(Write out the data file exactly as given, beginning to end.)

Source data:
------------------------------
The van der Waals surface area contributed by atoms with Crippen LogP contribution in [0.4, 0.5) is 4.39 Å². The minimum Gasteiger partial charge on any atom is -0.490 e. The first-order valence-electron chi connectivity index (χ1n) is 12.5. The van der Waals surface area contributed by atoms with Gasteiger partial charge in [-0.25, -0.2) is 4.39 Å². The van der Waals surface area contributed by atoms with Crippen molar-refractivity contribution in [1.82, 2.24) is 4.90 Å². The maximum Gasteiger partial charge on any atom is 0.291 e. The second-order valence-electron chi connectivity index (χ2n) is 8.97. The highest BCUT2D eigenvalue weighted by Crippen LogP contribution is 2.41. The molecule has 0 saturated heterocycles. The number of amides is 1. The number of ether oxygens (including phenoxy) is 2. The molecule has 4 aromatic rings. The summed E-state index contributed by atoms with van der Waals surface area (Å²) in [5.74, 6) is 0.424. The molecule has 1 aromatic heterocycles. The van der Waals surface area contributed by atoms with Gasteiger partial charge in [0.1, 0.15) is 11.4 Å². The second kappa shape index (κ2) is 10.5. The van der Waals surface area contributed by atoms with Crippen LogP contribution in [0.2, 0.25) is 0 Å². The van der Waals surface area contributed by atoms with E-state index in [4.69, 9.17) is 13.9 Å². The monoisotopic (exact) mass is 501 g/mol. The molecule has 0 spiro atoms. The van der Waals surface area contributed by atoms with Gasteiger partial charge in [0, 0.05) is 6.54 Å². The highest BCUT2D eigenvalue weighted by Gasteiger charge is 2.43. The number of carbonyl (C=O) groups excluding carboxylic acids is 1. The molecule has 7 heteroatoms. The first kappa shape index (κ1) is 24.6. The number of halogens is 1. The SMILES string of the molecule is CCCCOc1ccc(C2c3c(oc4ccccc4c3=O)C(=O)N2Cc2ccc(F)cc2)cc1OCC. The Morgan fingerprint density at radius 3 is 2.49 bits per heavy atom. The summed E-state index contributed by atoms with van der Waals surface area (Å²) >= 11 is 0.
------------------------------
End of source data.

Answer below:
The van der Waals surface area contributed by atoms with Crippen LogP contribution in [0.4, 0.5) is 4.39 Å². The minimum Gasteiger partial charge on any atom is -0.490 e. The first-order valence-electron chi connectivity index (χ1n) is 12.5. The van der Waals surface area contributed by atoms with Gasteiger partial charge in [-0.25, -0.2) is 4.39 Å². The van der Waals surface area contributed by atoms with Crippen molar-refractivity contribution in [1.82, 2.24) is 4.90 Å². The maximum Gasteiger partial charge on any atom is 0.291 e. The second-order valence-electron chi connectivity index (χ2n) is 8.97. The highest BCUT2D eigenvalue weighted by Crippen LogP contribution is 2.41. The molecule has 0 saturated heterocycles. The number of amides is 1. The number of ether oxygens (including phenoxy) is 2. The molecule has 4 aromatic rings. The summed E-state index contributed by atoms with van der Waals surface area (Å²) in [5.74, 6) is 0.424. The molecule has 1 aromatic heterocycles. The van der Waals surface area contributed by atoms with Gasteiger partial charge in [0.1, 0.15) is 11.4 Å². The second kappa shape index (κ2) is 10.5. The van der Waals surface area contributed by atoms with Crippen LogP contribution in [0.2, 0.25) is 0 Å². The van der Waals surface area contributed by atoms with E-state index in [4.69, 9.17) is 13.9 Å². The monoisotopic (exact) mass is 501 g/mol. The molecule has 0 spiro atoms. The van der Waals surface area contributed by atoms with Gasteiger partial charge in [0, 0.05) is 6.54 Å². The highest BCUT2D eigenvalue weighted by Gasteiger charge is 2.43. The number of carbonyl (C=O) groups excluding carboxylic acids is 1. The molecule has 7 heteroatoms. The first kappa shape index (κ1) is 24.6. The number of halogens is 1. The SMILES string of the molecule is CCCCOc1ccc(C2c3c(oc4ccccc4c3=O)C(=O)N2Cc2ccc(F)cc2)cc1OCC. The Morgan fingerprint density at radius 3 is 2.49 bits per heavy atom. The summed E-state index contributed by atoms with van der Waals surface area (Å²) >= 11 is 0.